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Symptoms of a Bad or Failing Steering Rack/Gearbox

steering rack

The steering system utilized in many modern cars is a rack and pinion steering system. The rack and pinion is comprised of multiple components including the universal joints, main and intermediate shafts, and at the center is the steering rack or gearbox. It's this central unit that receives input from the driver, by way of the steering wheel and steering column and sends a mechanical signal to tie rods and steering shafts to complete smooth and efficient left and right turns. However, from time to time, the steering rack or gearbox will wear out. Quick and efficient service to repair this important component can mean the difference between a minor inconvenience and a major mechanical overhaul.

The steering rack is essentially the heart of the steering system. When it wears out or breaks entirely the ability to steer your vehicle is compromised. If this happens while you are driving, it can be extremely dangerous. It's for these reasons (and many more) that being alert to the warning signs of a bad or failing steering rack or gearbox can save you money, time and reduce the potential of an crash.

Here are a few symptoms or warning signs that alert you to a potential problem brewing with your steering rack.

1. Very tight steering wheel

Today's rack and pinion steering systems are supported by a power steering unit that utilizes hydraulic pressure to allow easy and quick steering wheel handling. When the steering wheel feels tight or is harder to turn than usual, it's typically due to the steering rack or gearbox building up more heat or a loss of hydraulic pressure from the power steering unit. Either way, it's a problem that won't go away and should be inspected as soon as possible by an ASE certified mechanic. Sometimes it's as simple as adding more power steering fluid or a minor adjustment that can solve this problem and extend the lifespan of your steering rack.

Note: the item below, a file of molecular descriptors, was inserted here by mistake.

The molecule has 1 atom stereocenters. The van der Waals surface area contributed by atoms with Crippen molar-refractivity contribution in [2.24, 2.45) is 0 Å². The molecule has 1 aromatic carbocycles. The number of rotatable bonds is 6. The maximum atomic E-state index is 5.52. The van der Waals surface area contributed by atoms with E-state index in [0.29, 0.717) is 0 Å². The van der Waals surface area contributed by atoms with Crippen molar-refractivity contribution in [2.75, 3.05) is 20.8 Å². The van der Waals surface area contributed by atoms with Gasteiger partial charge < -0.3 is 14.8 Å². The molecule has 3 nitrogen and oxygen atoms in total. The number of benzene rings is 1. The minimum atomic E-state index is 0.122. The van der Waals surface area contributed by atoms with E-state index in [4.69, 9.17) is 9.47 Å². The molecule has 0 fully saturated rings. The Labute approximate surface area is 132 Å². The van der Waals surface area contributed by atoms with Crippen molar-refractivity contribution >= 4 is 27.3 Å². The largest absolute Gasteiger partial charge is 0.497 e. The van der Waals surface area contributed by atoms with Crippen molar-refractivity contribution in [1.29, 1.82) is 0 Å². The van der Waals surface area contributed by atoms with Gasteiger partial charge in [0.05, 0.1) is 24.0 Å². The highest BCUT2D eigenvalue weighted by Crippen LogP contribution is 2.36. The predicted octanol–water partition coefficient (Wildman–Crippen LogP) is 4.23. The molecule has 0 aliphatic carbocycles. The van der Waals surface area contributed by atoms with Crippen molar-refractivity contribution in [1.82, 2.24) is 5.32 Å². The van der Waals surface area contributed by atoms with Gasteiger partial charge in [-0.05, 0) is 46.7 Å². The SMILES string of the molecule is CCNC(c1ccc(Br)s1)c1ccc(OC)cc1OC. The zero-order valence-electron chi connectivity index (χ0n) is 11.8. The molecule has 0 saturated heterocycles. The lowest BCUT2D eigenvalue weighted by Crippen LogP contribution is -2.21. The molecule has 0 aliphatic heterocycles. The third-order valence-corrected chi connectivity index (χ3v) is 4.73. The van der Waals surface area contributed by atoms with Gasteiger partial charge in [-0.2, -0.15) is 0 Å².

2. Leaking power steering fluid

As noted above, sometimes tight steering is indicated by low power steering fluid. However, since the steering box is hydraulically powered, the fluid levels won't decrease unless there is a leak somewhere in the system. Once you start to leak power steering fluid it means there is a loose fitting, broken gasket, or other mechanical issue causing the leak that must be fixed as soon as possible. Failure to do so will cause the steering rack or gearbox to develop excess heat, potentially breaking gears and other components that could lead to a crash.

Leaking steering fluid can be distinguished from other fluids by its smell (typically a burning oil smell). It's also typically red or pink in color and will be dripping from the back part of your motor. If you discover this type of fluid under your car, contact a mechanic as soon as possible to inspect the leak and repair it before the leak causes additional damage.

3. Grinding noise when steering

A bad or failing gearbox is typically caused by lack of proper lubrication and service. The excess heat causes metal-on-metal contact and thus creates a loud grinding noise when you turn left or right. You can really notice this sound if you are turning and hit a bump at the same time, like when you drive into a driveway. If you notice this grinding sound when you steer left or right, contact a mechanic so they can quickly diagnose and replace the steering gearbox if needed.

4. Burning oil smell

A less common warning sign of a damaged steering rack or gearbox is the smell of burning oil. Since power steering fluid itself smells like burnt oil, the strong aroma of burnt oil will be present when the steering gearbox is hot. If this occurs, stop your vehicle immediately, find a safe place to park your vehicle and call a mechanic as soon as possible. Continued driving when a steering gearbox is overheating may result in fire and catastrophic damage.

The steering rack or gearbox is an essential component vital to the smooth steering operation of any vehicle utilizing a rack and pinion steering system. If you notice any of the above symptoms or warning signs, contact a local ASE certified mechanic as quickly as possible so they can diagnose and repair any damage done.

The statements expressed above are only for informational purposes and should be independently verified. Please see our terms of service for more details
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